"Two months are enough to visit Los Santos." With that single sentence and a shot of the original Watch Dogs' signature character Aiden Pearce, Ubisoft threw down the gauntlet against Rockstar's magnum opus, Grand Theft Auto V. Unfortunately, the game immediately ran into issues when Ubisoft was forced to delay the game. It would come out seven months afterward, and prove to be...polarizing, at best. Though many gamers would find enjoyment out of its satisfying gunplay and the plethora of mini-games, the main character had all the charisma of a piece of toast and the story was predictable and tepid.


Even though Respawn's Titanfall series has always done well critically, it's never quite managed to be a breakthrough franchise for the development studio. Both of their Titanfall games ran into issues which kept them from reaching the heights they should’ve. That's why Apex Legends is such a wonderful surprise. An addicting battle royale hero shooter, Apex Legends launched the Tuesday following the Super Bowl as an unexpected shadow drop and became instantly popular, getting fifty million (!) players within its first month alone. A well-deserved success for a studio that's put in a ton of hard work since this generation began.


Street Fighter V isn't necessarily disappointing to most fighting game fans, as it remains one of the most popular amongst the Fighting Game Community. However, it started out lacking all sorts of things to sell to a casual gamer: there was no story or arcade, so players could basically only train and play online. Combine that with a tiny roster of fighters (that's expanded greatly since through DLC, to be fair), and very suddenly it's easy to understand why the game only sold two million copies after several years on the market, until it's Street Fighter V: Arcade Edition released.


"What do you do in No Man's Sky?" The question that was a meme prior to No Man’s Sky’s release, became a reality once it hit the store shelves. A procedurally generated open galaxy game, No Man's Sky promised sci-fi fantasies for everyone: trading, aiding different factions in massive wars, discovering new planets. It was all on the table...until most of it wasn't. After a lengthy development cycle the game released without most of what it promised...leading everyone to only wonder what anyone could do other than travel to planets that no one else would ever see because the game was so big.


Blizzard games being successful is nothing new, so in some ways, Overwatch isn't much of a surprise at all. But the way they managed to create this gorgeous, colorful superhero universe, populating it with tons of intriguing new characters that all get interesting vignettes to color in the wider universe is something to be applauded. OverWatch was the runaway success of 2016, and continues to build on the overall popularity of the burgeoning eSports world. The apotheosis of the Hero Shooter, Overwatch became so addicting it put nearly every other version of the genre to bed, reigning supreme even three years after its release.


When the higher-ups at Bethesda explained a sequel to their popular Elder Scrolls series wouldn't be seen anytime soon, fans speculated what else the company could be working on. There were rumors (later confirmed) that one of the two titles before Elder Scrolls' follow up would be a sci-fi title known as Starfield, but the second one was up in the air. But E3 2018 finally showed us exactly what they had planned...an online, multiplayer version of their popular RPG Fallout. Excited as gamers were, this title needed far more time in the oven, as it was filled with game-breaking bugs.


Despite a negative reaction to the ending of the first trilogy, there was plenty of excitement for BioWare’s next entry in their space opera franchise, Mass Effect. But when the game actually launched, calling it a disappointment might have been putting it mildly. The game had a metric ton of flaws, including issues with facial modeling that resulted in the gaming world having enough memes to last the rest of the year. All of that without getting to the game’s story, which is uninteresting at best and leaves a bunch of questions unanswered.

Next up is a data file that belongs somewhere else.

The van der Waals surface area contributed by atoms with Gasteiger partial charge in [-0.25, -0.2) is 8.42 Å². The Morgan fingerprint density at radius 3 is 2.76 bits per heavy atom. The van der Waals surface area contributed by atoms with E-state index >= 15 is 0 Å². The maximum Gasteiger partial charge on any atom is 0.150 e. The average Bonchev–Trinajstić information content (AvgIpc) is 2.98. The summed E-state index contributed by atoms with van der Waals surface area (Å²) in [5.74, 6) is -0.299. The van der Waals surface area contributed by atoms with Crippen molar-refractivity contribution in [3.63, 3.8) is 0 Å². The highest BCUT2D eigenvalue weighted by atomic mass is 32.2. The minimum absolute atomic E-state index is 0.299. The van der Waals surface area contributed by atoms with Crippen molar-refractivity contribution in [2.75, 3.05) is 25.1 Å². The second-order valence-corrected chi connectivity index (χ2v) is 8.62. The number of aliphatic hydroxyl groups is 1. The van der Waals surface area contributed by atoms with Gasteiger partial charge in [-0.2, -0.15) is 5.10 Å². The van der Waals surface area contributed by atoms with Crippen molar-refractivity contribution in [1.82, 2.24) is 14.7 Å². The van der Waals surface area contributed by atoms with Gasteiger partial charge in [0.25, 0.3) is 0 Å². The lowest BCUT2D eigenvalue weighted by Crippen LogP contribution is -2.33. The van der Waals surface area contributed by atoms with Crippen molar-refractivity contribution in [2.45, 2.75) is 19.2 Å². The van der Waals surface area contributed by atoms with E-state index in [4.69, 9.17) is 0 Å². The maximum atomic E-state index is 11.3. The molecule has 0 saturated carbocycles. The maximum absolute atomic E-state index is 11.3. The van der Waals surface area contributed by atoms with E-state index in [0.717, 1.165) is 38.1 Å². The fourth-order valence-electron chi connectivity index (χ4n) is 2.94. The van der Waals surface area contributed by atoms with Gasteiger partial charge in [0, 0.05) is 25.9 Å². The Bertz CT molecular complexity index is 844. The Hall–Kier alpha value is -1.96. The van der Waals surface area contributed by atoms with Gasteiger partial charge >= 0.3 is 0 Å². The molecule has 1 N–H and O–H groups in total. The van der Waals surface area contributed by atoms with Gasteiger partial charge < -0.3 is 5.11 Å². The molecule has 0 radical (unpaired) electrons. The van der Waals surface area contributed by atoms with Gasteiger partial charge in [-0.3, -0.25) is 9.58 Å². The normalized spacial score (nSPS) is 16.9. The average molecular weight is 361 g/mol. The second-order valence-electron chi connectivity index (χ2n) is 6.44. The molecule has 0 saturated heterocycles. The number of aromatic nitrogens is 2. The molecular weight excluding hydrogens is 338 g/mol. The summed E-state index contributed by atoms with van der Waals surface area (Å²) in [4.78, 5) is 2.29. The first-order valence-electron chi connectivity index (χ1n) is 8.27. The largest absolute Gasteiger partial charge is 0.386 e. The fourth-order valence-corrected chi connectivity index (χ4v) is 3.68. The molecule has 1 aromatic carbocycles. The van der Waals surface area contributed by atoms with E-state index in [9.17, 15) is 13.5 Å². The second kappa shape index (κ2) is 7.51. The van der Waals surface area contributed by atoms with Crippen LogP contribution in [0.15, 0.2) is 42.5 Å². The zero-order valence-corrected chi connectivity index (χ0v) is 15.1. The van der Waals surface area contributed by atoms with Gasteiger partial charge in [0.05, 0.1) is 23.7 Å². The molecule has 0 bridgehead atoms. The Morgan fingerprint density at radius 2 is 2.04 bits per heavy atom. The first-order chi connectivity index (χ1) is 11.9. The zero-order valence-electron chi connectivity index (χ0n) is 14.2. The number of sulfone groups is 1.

When PUBG Corporation's Brendan Greene sought to take everything he learned from his work on mods to create PUBG, it's doubtful he knew he would be creating the next major genre in gaming. It's a simple concept: one hundred players parachute onto an island with increasingly shrinking space, and are forced to end one another to be the last person standing. Almost from launch, the game began breaking record player counts weekly. But its legacy extends beyond that, as everyone from Epic Games to major publishers like Activision and EA has their own version of the idea on the market.


Battlefront 2 is what happens when companies assume consumers will always just spend money without thinking what they're spending it on. After releasing a disappointing initial game, fans thought EA had it figured when they claimed only cosmetic content would cost money in the sequel. But then they were introduced to EA’s "Star Card" system, which was literally a Pay to Win system. This ignited a debate everywhere online for months, causing even Disney themselves to step in, but the damage had been done. Shame, because without the microtransactions Battlefront 2 is a good game.


For some, this will be a bit of a controversial pick. However, Bungie pitched Destiny as gaming's Star Wars or Lord of the Rings, but what we got was a title focused on grinding a small number of maps for endless loot. Offering online co-op play in a vast world set in the far future, the trailer teased a romp throughout the galaxy to protect humanity from threats beyond the stars. And that's what people got...only in a far reduced fashion than anyone expected, with most of the story stripped out and what was there leftover being pretty awful.


Fortnite began as a tower defense game and had some minor popularity, but after deciding to add a "Battle Royale" mode inspired by PlayerUnknown's Battlegrounds, the game immediately turned into something far bigger than anyone could have predicted. It may not be the first battle royale title, but it made the genre its own with its own wacky additions to its already colorful world. Easily the biggest success story in gaming since the Wii's appeal to core gamers and grandmothers alike, Fortnite's complex simplicity has turned streamers into stars and shown a whole new generation of kids the joy of gaming.